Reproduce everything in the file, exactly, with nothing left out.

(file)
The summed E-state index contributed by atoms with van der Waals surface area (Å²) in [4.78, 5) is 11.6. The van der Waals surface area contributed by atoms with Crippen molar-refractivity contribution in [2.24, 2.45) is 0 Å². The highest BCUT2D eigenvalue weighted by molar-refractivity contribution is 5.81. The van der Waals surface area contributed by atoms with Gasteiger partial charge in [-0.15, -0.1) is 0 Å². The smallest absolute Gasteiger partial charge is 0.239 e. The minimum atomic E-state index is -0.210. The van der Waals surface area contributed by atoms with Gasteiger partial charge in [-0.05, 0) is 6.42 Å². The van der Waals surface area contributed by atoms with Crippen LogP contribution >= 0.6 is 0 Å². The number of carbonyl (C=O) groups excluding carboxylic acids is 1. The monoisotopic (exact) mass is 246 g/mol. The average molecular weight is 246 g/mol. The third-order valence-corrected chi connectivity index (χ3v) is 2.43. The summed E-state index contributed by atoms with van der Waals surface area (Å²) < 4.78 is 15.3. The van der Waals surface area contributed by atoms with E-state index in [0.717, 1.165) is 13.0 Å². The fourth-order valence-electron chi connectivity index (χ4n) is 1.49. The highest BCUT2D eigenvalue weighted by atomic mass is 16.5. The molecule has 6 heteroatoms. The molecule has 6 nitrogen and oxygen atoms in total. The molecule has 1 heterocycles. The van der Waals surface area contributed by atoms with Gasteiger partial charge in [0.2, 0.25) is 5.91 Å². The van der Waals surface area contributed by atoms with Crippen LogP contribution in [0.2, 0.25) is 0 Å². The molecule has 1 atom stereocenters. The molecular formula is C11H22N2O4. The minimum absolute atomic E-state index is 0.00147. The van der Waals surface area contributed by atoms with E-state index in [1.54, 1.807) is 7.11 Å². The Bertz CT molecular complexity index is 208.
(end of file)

The summed E-state index contributed by atoms with van der Waals surface area (Å²) in [4.78, 5) is 11.6. The van der Waals surface area contributed by atoms with Crippen molar-refractivity contribution in [2.24, 2.45) is 0 Å². The highest BCUT2D eigenvalue weighted by molar-refractivity contribution is 5.81. The van der Waals surface area contributed by atoms with Gasteiger partial charge in [-0.15, -0.1) is 0 Å². The smallest absolute Gasteiger partial charge is 0.239 e. The minimum atomic E-state index is -0.210. The van der Waals surface area contributed by atoms with Gasteiger partial charge in [-0.05, 0) is 6.42 Å². The van der Waals surface area contributed by atoms with Crippen LogP contribution >= 0.6 is 0 Å². The number of carbonyl (C=O) groups excluding carboxylic acids is 1. The monoisotopic (exact) mass is 246 g/mol. The average molecular weight is 246 g/mol. The third-order valence-corrected chi connectivity index (χ3v) is 2.43. The summed E-state index contributed by atoms with van der Waals surface area (Å²) < 4.78 is 15.3. The van der Waals surface area contributed by atoms with E-state index in [0.717, 1.165) is 13.0 Å². The fourth-order valence-electron chi connectivity index (χ4n) is 1.49. The highest BCUT2D eigenvalue weighted by atomic mass is 16.5. The molecule has 6 heteroatoms. The molecule has 6 nitrogen and oxygen atoms in total. The molecule has 1 heterocycles. The van der Waals surface area contributed by atoms with Gasteiger partial charge in [0.2, 0.25) is 5.91 Å². The van der Waals surface area contributed by atoms with Crippen LogP contribution in [0.2, 0.25) is 0 Å². The molecule has 1 atom stereocenters. The molecular formula is C11H22N2O4. The minimum absolute atomic E-state index is 0.00147. The van der Waals surface area contributed by atoms with E-state index in [1.54, 1.807) is 7.11 Å². The Bertz CT molecular complexity index is 208.